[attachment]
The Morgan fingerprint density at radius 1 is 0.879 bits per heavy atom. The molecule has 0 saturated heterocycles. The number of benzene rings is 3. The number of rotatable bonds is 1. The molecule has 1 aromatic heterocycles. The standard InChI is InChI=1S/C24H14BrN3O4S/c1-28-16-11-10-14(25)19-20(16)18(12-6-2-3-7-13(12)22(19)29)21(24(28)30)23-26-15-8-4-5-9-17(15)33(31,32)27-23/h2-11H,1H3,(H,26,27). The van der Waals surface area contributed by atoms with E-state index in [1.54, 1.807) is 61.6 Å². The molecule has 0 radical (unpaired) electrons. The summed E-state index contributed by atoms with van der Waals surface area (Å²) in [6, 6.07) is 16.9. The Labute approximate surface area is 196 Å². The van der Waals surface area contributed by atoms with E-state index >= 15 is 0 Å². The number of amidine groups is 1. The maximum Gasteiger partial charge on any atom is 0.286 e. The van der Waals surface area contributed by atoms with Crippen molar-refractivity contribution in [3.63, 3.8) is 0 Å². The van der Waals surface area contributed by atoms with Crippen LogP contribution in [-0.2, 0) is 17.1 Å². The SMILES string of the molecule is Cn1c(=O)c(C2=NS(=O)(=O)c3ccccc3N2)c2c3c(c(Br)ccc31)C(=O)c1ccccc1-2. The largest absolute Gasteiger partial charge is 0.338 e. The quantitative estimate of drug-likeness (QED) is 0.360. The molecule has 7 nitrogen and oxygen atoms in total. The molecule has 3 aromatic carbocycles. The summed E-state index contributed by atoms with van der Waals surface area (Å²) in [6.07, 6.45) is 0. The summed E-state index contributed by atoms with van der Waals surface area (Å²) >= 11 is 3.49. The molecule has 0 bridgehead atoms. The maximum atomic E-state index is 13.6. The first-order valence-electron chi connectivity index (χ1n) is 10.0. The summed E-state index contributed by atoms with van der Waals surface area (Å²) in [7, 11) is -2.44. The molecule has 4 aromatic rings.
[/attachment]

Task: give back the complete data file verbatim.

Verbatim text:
The Morgan fingerprint density at radius 1 is 0.879 bits per heavy atom. The molecule has 0 saturated heterocycles. The number of benzene rings is 3. The number of rotatable bonds is 1. The molecule has 1 aromatic heterocycles. The standard InChI is InChI=1S/C24H14BrN3O4S/c1-28-16-11-10-14(25)19-20(16)18(12-6-2-3-7-13(12)22(19)29)21(24(28)30)23-26-15-8-4-5-9-17(15)33(31,32)27-23/h2-11H,1H3,(H,26,27). The van der Waals surface area contributed by atoms with E-state index in [1.54, 1.807) is 61.6 Å². The molecule has 0 radical (unpaired) electrons. The summed E-state index contributed by atoms with van der Waals surface area (Å²) in [6, 6.07) is 16.9. The Labute approximate surface area is 196 Å². The van der Waals surface area contributed by atoms with E-state index >= 15 is 0 Å². The number of amidine groups is 1. The maximum Gasteiger partial charge on any atom is 0.286 e. The van der Waals surface area contributed by atoms with Crippen molar-refractivity contribution in [3.63, 3.8) is 0 Å². The van der Waals surface area contributed by atoms with Crippen LogP contribution in [-0.2, 0) is 17.1 Å². The SMILES string of the molecule is Cn1c(=O)c(C2=NS(=O)(=O)c3ccccc3N2)c2c3c(c(Br)ccc31)C(=O)c1ccccc1-2. The largest absolute Gasteiger partial charge is 0.338 e. The quantitative estimate of drug-likeness (QED) is 0.360. The molecule has 7 nitrogen and oxygen atoms in total. The molecule has 3 aromatic carbocycles. The summed E-state index contributed by atoms with van der Waals surface area (Å²) in [6.07, 6.45) is 0. The summed E-state index contributed by atoms with van der Waals surface area (Å²) >= 11 is 3.49. The molecule has 0 bridgehead atoms. The maximum atomic E-state index is 13.6. The first-order valence-electron chi connectivity index (χ1n) is 10.0. The summed E-state index contributed by atoms with van der Waals surface area (Å²) in [7, 11) is -2.44. The molecule has 4 aromatic rings.